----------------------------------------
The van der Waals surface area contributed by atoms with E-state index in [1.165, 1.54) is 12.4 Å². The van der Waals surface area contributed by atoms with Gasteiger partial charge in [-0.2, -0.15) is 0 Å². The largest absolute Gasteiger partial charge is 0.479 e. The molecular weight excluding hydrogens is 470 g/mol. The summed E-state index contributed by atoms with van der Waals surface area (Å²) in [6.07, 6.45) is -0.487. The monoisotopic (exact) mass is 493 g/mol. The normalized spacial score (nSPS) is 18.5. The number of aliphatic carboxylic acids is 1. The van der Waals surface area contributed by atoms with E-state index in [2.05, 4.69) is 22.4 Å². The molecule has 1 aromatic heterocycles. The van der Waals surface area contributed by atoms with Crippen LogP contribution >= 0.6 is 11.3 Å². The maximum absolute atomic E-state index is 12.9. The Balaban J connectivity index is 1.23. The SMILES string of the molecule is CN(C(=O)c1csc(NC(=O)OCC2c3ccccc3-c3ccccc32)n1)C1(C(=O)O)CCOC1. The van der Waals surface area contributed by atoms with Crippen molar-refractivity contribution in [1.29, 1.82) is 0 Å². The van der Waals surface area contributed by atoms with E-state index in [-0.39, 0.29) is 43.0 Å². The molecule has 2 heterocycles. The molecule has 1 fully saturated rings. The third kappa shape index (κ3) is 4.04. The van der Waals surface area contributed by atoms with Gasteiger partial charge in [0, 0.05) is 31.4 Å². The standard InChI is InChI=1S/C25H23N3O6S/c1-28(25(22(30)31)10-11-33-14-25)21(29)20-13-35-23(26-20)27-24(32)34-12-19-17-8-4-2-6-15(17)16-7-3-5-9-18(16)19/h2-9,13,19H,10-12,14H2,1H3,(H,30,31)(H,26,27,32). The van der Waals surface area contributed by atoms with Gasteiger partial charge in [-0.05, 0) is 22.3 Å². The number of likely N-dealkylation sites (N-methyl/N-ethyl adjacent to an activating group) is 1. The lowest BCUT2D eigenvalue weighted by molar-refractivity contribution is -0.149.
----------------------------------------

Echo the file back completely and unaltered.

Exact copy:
The van der Waals surface area contributed by atoms with E-state index in [1.165, 1.54) is 12.4 Å². The van der Waals surface area contributed by atoms with Gasteiger partial charge in [-0.2, -0.15) is 0 Å². The largest absolute Gasteiger partial charge is 0.479 e. The molecular weight excluding hydrogens is 470 g/mol. The summed E-state index contributed by atoms with van der Waals surface area (Å²) in [6.07, 6.45) is -0.487. The monoisotopic (exact) mass is 493 g/mol. The normalized spacial score (nSPS) is 18.5. The number of aliphatic carboxylic acids is 1. The van der Waals surface area contributed by atoms with E-state index in [2.05, 4.69) is 22.4 Å². The molecule has 1 aromatic heterocycles. The van der Waals surface area contributed by atoms with Crippen LogP contribution >= 0.6 is 11.3 Å². The maximum absolute atomic E-state index is 12.9. The Balaban J connectivity index is 1.23. The SMILES string of the molecule is CN(C(=O)c1csc(NC(=O)OCC2c3ccccc3-c3ccccc32)n1)C1(C(=O)O)CCOC1. The van der Waals surface area contributed by atoms with Crippen molar-refractivity contribution in [1.29, 1.82) is 0 Å². The van der Waals surface area contributed by atoms with E-state index in [-0.39, 0.29) is 43.0 Å². The molecule has 2 heterocycles. The molecule has 1 fully saturated rings. The third kappa shape index (κ3) is 4.04. The van der Waals surface area contributed by atoms with Gasteiger partial charge in [0, 0.05) is 31.4 Å². The standard InChI is InChI=1S/C25H23N3O6S/c1-28(25(22(30)31)10-11-33-14-25)21(29)20-13-35-23(26-20)27-24(32)34-12-19-17-8-4-2-6-15(17)16-7-3-5-9-18(16)19/h2-9,13,19H,10-12,14H2,1H3,(H,30,31)(H,26,27,32). The van der Waals surface area contributed by atoms with Gasteiger partial charge in [-0.05, 0) is 22.3 Å². The number of likely N-dealkylation sites (N-methyl/N-ethyl adjacent to an activating group) is 1. The lowest BCUT2D eigenvalue weighted by molar-refractivity contribution is -0.149.